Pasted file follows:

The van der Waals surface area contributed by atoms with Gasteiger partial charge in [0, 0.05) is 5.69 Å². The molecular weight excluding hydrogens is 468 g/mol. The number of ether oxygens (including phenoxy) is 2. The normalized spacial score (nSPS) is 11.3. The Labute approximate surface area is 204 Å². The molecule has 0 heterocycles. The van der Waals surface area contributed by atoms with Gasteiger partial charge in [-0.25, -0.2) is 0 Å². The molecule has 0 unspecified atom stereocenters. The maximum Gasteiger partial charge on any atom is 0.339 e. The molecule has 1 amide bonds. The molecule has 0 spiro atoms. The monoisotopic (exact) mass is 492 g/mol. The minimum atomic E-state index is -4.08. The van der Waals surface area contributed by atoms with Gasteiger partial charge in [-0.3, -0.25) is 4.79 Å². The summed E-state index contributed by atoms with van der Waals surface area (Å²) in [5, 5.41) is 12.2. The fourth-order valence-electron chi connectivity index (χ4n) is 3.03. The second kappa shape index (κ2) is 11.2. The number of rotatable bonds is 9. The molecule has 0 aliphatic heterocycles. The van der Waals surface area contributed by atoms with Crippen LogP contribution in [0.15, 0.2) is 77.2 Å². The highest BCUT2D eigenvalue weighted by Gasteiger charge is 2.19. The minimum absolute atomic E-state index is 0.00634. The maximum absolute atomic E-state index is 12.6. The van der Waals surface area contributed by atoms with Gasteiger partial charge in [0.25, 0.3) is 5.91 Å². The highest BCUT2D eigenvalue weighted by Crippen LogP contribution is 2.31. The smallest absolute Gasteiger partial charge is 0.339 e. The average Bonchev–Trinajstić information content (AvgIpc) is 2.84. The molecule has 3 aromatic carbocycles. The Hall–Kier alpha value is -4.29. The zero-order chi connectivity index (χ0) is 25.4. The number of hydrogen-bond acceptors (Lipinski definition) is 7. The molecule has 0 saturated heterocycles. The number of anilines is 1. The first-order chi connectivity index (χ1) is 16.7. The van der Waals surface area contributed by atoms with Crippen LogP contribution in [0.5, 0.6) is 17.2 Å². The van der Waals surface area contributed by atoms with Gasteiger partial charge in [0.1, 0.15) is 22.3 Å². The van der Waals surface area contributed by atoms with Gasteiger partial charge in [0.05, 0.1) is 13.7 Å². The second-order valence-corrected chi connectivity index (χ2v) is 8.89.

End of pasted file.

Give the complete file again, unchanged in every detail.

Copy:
The van der Waals surface area contributed by atoms with Gasteiger partial charge in [0, 0.05) is 5.69 Å². The molecular weight excluding hydrogens is 468 g/mol. The number of ether oxygens (including phenoxy) is 2. The normalized spacial score (nSPS) is 11.3. The Labute approximate surface area is 204 Å². The molecule has 0 heterocycles. The van der Waals surface area contributed by atoms with Gasteiger partial charge in [-0.25, -0.2) is 0 Å². The molecule has 0 unspecified atom stereocenters. The maximum Gasteiger partial charge on any atom is 0.339 e. The molecule has 1 amide bonds. The molecule has 0 spiro atoms. The monoisotopic (exact) mass is 492 g/mol. The minimum atomic E-state index is -4.08. The van der Waals surface area contributed by atoms with Gasteiger partial charge in [-0.3, -0.25) is 4.79 Å². The summed E-state index contributed by atoms with van der Waals surface area (Å²) in [5, 5.41) is 12.2. The fourth-order valence-electron chi connectivity index (χ4n) is 3.03. The second kappa shape index (κ2) is 11.2. The number of rotatable bonds is 9. The molecule has 0 aliphatic heterocycles. The van der Waals surface area contributed by atoms with Crippen LogP contribution in [0.15, 0.2) is 77.2 Å². The highest BCUT2D eigenvalue weighted by Gasteiger charge is 2.19. The minimum absolute atomic E-state index is 0.00634. The maximum absolute atomic E-state index is 12.6. The van der Waals surface area contributed by atoms with Gasteiger partial charge in [0.25, 0.3) is 5.91 Å². The highest BCUT2D eigenvalue weighted by Crippen LogP contribution is 2.31. The smallest absolute Gasteiger partial charge is 0.339 e. The average Bonchev–Trinajstić information content (AvgIpc) is 2.84. The molecule has 3 aromatic carbocycles. The Hall–Kier alpha value is -4.29. The zero-order chi connectivity index (χ0) is 25.4. The number of hydrogen-bond acceptors (Lipinski definition) is 7. The molecule has 0 saturated heterocycles. The number of anilines is 1. The first-order chi connectivity index (χ1) is 16.7. The van der Waals surface area contributed by atoms with Crippen LogP contribution in [0.5, 0.6) is 17.2 Å². The van der Waals surface area contributed by atoms with Gasteiger partial charge in [0.1, 0.15) is 22.3 Å². The van der Waals surface area contributed by atoms with Gasteiger partial charge in [0.05, 0.1) is 13.7 Å². The second-order valence-corrected chi connectivity index (χ2v) is 8.89.